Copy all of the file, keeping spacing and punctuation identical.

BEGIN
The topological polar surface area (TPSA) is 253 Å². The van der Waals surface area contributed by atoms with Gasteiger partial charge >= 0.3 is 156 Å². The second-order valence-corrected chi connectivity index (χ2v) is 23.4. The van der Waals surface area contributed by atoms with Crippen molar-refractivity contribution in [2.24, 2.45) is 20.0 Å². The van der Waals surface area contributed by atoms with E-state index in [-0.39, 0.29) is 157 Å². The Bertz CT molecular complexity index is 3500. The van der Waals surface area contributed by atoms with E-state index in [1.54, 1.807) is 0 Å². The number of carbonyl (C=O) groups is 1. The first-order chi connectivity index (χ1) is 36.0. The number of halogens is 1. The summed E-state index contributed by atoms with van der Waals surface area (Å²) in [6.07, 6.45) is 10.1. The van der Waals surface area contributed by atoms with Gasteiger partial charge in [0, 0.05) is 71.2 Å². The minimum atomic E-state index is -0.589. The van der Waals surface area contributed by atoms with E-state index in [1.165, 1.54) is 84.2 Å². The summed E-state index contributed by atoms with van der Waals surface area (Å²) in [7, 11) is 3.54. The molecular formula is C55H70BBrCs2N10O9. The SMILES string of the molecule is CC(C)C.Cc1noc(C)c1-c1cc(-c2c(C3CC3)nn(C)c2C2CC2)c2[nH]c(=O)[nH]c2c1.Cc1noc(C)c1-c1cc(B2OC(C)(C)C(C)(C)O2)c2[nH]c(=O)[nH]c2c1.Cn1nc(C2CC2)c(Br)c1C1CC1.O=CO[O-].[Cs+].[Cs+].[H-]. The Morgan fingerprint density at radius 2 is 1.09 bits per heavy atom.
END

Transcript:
The topological polar surface area (TPSA) is 253 Å². The van der Waals surface area contributed by atoms with Gasteiger partial charge >= 0.3 is 156 Å². The second-order valence-corrected chi connectivity index (χ2v) is 23.4. The van der Waals surface area contributed by atoms with Crippen molar-refractivity contribution in [2.24, 2.45) is 20.0 Å². The van der Waals surface area contributed by atoms with E-state index in [-0.39, 0.29) is 157 Å². The Bertz CT molecular complexity index is 3500. The van der Waals surface area contributed by atoms with E-state index in [1.54, 1.807) is 0 Å². The number of carbonyl (C=O) groups is 1. The first-order chi connectivity index (χ1) is 36.0. The number of halogens is 1. The summed E-state index contributed by atoms with van der Waals surface area (Å²) in [6.07, 6.45) is 10.1. The van der Waals surface area contributed by atoms with Gasteiger partial charge in [0, 0.05) is 71.2 Å². The minimum atomic E-state index is -0.589. The van der Waals surface area contributed by atoms with E-state index in [1.165, 1.54) is 84.2 Å². The summed E-state index contributed by atoms with van der Waals surface area (Å²) in [7, 11) is 3.54. The molecular formula is C55H70BBrCs2N10O9. The SMILES string of the molecule is CC(C)C.Cc1noc(C)c1-c1cc(-c2c(C3CC3)nn(C)c2C2CC2)c2[nH]c(=O)[nH]c2c1.Cc1noc(C)c1-c1cc(B2OC(C)(C)C(C)(C)O2)c2[nH]c(=O)[nH]c2c1.Cn1nc(C2CC2)c(Br)c1C1CC1.O=CO[O-].[Cs+].[Cs+].[H-]. The Morgan fingerprint density at radius 2 is 1.09 bits per heavy atom.